As the Director of Justice and Inclusion for Prior Lake-Savage Area Schools and a member of the Race, Justice, Diversity, and Inclusion Task Force for the City of Savage, I have received many emails and phone calls expressing my deep sadness, disgust, and concern for the people terrible racist video recently posted by a PLHS student. I have also received a lot of feedback on what needs to be done to make all students feel safe, welcome and respected in our schools.
In addition to suggestions, there were also offers to volunteer and support the students and the schools. I am grateful and grateful for all feedback. If anything, the past few days have provided even more evidence of the fact that more needs to be done in the work against racism, diversity, justice and inclusion in the Prior Lake-Savage Area Schools and the Prior Lake and Savage communities. I hope that we can come together in unity to do this important work.
As a colored person who grew up in Rochester, Minnesota, I remember firsthand how I had to overcome racism and hatred because of the color of my skin, the shape of my eyes, and the lived experiences that made me so different from other students around me .
My family was a survivor of the Cambodian killing fields. As a child, I often grew up feeling that I had no place where I belong. Every day when I went to school I felt like I was stepping into a strange land where I will always be the visitor forever. The decorations on the school walls, the stories told in books, the gatherings that were celebrated, if at all, all confirmed my existence. For some, I was forever the unwanted visitor.
Students, I can relate to your experience. This work is personal. What brought me to PLSAS was that I was aware that the district had invested time and energy in the work for justice and inclusion. The school council passed a resolution highlighting its commitment to justice and all teachers received training in culturally relevant pedagogy. The district’s commitment to Equal Opportunities and Inclusion is why I accepted the position as the first Director of Equal Opportunities and Inclusion in July.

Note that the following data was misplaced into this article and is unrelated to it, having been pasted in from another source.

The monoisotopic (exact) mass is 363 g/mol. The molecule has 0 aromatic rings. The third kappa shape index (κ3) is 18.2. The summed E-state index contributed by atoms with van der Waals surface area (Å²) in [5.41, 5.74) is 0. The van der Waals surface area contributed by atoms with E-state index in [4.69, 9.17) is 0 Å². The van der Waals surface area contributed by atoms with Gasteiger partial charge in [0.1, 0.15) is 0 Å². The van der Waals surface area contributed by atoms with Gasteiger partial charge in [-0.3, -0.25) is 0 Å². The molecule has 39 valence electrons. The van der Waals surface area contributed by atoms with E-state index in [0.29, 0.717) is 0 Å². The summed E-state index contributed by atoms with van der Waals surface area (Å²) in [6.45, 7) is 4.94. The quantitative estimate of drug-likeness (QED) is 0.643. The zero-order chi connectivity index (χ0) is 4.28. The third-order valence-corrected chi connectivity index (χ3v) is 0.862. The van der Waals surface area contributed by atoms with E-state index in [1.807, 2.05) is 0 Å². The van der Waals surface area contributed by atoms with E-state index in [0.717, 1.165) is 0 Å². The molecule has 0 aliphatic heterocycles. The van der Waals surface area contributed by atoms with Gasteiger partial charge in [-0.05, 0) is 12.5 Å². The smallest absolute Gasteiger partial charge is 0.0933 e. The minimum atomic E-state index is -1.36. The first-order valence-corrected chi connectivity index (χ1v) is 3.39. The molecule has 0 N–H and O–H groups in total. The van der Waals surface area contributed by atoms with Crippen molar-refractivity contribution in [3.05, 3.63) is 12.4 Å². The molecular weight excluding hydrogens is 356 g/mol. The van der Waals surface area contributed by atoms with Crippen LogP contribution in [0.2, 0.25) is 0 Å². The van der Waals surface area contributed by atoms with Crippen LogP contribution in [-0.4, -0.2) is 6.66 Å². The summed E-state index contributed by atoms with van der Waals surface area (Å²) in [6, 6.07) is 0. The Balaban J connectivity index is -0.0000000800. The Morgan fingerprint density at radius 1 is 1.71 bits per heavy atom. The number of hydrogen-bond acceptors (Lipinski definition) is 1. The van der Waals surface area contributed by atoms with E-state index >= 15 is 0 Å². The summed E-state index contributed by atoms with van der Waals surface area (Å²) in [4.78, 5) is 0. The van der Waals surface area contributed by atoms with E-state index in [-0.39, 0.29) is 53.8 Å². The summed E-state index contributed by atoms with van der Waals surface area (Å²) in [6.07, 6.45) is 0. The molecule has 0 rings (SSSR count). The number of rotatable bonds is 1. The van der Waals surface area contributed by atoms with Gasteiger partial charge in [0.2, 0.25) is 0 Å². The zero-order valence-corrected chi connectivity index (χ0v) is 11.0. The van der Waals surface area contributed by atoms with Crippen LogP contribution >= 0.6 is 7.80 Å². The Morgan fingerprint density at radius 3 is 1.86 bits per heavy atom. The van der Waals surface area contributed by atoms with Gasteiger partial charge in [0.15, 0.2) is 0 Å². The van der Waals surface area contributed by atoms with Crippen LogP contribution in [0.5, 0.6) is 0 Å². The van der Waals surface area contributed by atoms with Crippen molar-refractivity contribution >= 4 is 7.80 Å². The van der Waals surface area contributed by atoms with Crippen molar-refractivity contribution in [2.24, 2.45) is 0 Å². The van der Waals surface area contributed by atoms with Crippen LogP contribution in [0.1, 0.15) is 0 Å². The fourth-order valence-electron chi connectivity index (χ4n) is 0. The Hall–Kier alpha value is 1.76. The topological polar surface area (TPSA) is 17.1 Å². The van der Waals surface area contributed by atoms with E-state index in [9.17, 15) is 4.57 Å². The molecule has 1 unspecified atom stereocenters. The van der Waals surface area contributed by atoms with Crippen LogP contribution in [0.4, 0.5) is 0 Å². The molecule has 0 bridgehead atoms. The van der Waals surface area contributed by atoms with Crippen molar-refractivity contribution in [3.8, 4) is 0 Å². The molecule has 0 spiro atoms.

It is perfectly fair to discuss and disagree about how much work has been done. People affected by systemic racism and racial hatred may conclude that the wrong job has been done. Regardless of our differing opinions, there shouldn’t be a difference of opinion that more work needs to be done. And it is this continuous work beyond the tragic event response phase that will help us achieve our goal of creating a more inclusive community where everyone is welcomed and respected.
I’ve only been here four months. However, in my short time here, I know that Prior Lake-Savage Area Schools and the Prior Lake and Savage Community have the right people, heart and soul, to be leaders in this work. I look forward to working in partnership with students, parents and community members.
Sam Ouk is the Director of Justice and Inclusion at Prior Lake-Savage Area Schools.